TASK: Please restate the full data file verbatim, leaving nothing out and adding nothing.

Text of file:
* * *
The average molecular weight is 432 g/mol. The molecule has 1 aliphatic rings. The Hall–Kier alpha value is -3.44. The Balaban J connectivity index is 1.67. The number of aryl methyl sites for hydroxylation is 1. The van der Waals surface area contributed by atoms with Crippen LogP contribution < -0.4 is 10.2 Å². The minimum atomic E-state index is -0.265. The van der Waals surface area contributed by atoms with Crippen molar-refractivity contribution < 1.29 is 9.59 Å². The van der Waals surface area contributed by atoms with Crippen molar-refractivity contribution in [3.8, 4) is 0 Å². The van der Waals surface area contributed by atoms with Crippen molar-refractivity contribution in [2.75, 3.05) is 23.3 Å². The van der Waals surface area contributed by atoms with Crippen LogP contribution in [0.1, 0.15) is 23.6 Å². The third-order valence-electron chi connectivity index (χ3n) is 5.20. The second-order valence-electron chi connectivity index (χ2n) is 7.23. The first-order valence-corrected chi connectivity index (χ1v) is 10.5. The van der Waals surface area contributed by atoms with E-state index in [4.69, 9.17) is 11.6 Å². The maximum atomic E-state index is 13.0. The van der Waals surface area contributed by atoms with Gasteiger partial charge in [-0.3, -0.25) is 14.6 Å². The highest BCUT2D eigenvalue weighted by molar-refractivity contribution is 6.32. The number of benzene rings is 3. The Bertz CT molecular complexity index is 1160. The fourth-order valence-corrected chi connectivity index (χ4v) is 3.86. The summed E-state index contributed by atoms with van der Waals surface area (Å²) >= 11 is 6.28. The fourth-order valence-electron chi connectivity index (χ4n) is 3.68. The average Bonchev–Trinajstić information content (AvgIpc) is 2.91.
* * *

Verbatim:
The average molecular weight is 432 g/mol. The molecule has 1 aliphatic rings. The Hall–Kier alpha value is -3.44. The Balaban J connectivity index is 1.67. The number of aryl methyl sites for hydroxylation is 1. The van der Waals surface area contributed by atoms with Crippen LogP contribution < -0.4 is 10.2 Å². The minimum atomic E-state index is -0.265. The van der Waals surface area contributed by atoms with Crippen molar-refractivity contribution < 1.29 is 9.59 Å². The van der Waals surface area contributed by atoms with Crippen molar-refractivity contribution in [3.8, 4) is 0 Å². The van der Waals surface area contributed by atoms with Crippen molar-refractivity contribution in [2.75, 3.05) is 23.3 Å². The van der Waals surface area contributed by atoms with Crippen LogP contribution in [0.1, 0.15) is 23.6 Å². The third-order valence-electron chi connectivity index (χ3n) is 5.20. The second-order valence-electron chi connectivity index (χ2n) is 7.23. The first-order valence-corrected chi connectivity index (χ1v) is 10.5. The van der Waals surface area contributed by atoms with E-state index in [4.69, 9.17) is 11.6 Å². The maximum atomic E-state index is 13.0. The van der Waals surface area contributed by atoms with Gasteiger partial charge in [-0.3, -0.25) is 14.6 Å². The highest BCUT2D eigenvalue weighted by molar-refractivity contribution is 6.32. The number of benzene rings is 3. The Bertz CT molecular complexity index is 1160. The fourth-order valence-corrected chi connectivity index (χ4v) is 3.86. The summed E-state index contributed by atoms with van der Waals surface area (Å²) >= 11 is 6.28. The fourth-order valence-electron chi connectivity index (χ4n) is 3.68. The average Bonchev–Trinajstić information content (AvgIpc) is 2.91.